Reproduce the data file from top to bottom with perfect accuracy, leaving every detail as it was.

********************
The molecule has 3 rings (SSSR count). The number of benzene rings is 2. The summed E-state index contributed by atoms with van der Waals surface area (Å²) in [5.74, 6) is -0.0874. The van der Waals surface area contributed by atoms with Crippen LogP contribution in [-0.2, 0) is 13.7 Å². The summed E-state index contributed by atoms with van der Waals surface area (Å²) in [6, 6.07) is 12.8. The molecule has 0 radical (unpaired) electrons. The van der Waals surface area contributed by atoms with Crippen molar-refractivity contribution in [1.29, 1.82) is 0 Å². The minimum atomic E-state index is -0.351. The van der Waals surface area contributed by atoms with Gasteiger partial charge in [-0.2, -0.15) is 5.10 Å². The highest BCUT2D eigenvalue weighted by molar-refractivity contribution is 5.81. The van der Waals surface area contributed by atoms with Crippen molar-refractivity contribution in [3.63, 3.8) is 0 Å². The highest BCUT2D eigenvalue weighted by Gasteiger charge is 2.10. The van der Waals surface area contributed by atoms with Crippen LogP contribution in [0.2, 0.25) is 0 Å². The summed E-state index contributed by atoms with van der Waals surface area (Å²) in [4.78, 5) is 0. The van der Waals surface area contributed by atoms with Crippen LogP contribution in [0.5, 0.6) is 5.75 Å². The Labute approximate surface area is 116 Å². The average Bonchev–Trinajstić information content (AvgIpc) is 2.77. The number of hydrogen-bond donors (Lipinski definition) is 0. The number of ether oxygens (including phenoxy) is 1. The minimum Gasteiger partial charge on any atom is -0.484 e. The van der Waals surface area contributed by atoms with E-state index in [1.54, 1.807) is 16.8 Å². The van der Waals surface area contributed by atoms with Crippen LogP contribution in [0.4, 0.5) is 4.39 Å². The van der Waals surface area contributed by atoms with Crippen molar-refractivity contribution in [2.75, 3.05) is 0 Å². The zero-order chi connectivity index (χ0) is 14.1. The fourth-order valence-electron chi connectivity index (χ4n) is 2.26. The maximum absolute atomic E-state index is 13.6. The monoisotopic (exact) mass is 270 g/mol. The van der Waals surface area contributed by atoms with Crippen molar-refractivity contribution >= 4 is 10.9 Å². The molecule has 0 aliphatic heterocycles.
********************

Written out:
The molecule has 3 rings (SSSR count). The number of benzene rings is 2. The summed E-state index contributed by atoms with van der Waals surface area (Å²) in [5.74, 6) is -0.0874. The van der Waals surface area contributed by atoms with Crippen LogP contribution in [-0.2, 0) is 13.7 Å². The summed E-state index contributed by atoms with van der Waals surface area (Å²) in [6, 6.07) is 12.8. The molecule has 0 radical (unpaired) electrons. The van der Waals surface area contributed by atoms with Crippen molar-refractivity contribution in [1.29, 1.82) is 0 Å². The minimum atomic E-state index is -0.351. The van der Waals surface area contributed by atoms with Gasteiger partial charge in [-0.2, -0.15) is 5.10 Å². The highest BCUT2D eigenvalue weighted by molar-refractivity contribution is 5.81. The van der Waals surface area contributed by atoms with Crippen molar-refractivity contribution in [3.63, 3.8) is 0 Å². The highest BCUT2D eigenvalue weighted by Gasteiger charge is 2.10. The van der Waals surface area contributed by atoms with Crippen LogP contribution in [0.2, 0.25) is 0 Å². The summed E-state index contributed by atoms with van der Waals surface area (Å²) in [4.78, 5) is 0. The van der Waals surface area contributed by atoms with Crippen LogP contribution in [0.5, 0.6) is 5.75 Å². The Labute approximate surface area is 116 Å². The average Bonchev–Trinajstić information content (AvgIpc) is 2.77. The number of hydrogen-bond donors (Lipinski definition) is 0. The number of ether oxygens (including phenoxy) is 1. The minimum Gasteiger partial charge on any atom is -0.484 e. The van der Waals surface area contributed by atoms with E-state index in [1.54, 1.807) is 16.8 Å². The van der Waals surface area contributed by atoms with Crippen LogP contribution in [0.4, 0.5) is 4.39 Å². The van der Waals surface area contributed by atoms with Crippen molar-refractivity contribution in [2.75, 3.05) is 0 Å². The zero-order chi connectivity index (χ0) is 14.1. The fourth-order valence-electron chi connectivity index (χ4n) is 2.26. The maximum absolute atomic E-state index is 13.6. The monoisotopic (exact) mass is 270 g/mol. The van der Waals surface area contributed by atoms with Crippen molar-refractivity contribution >= 4 is 10.9 Å². The molecule has 0 aliphatic heterocycles.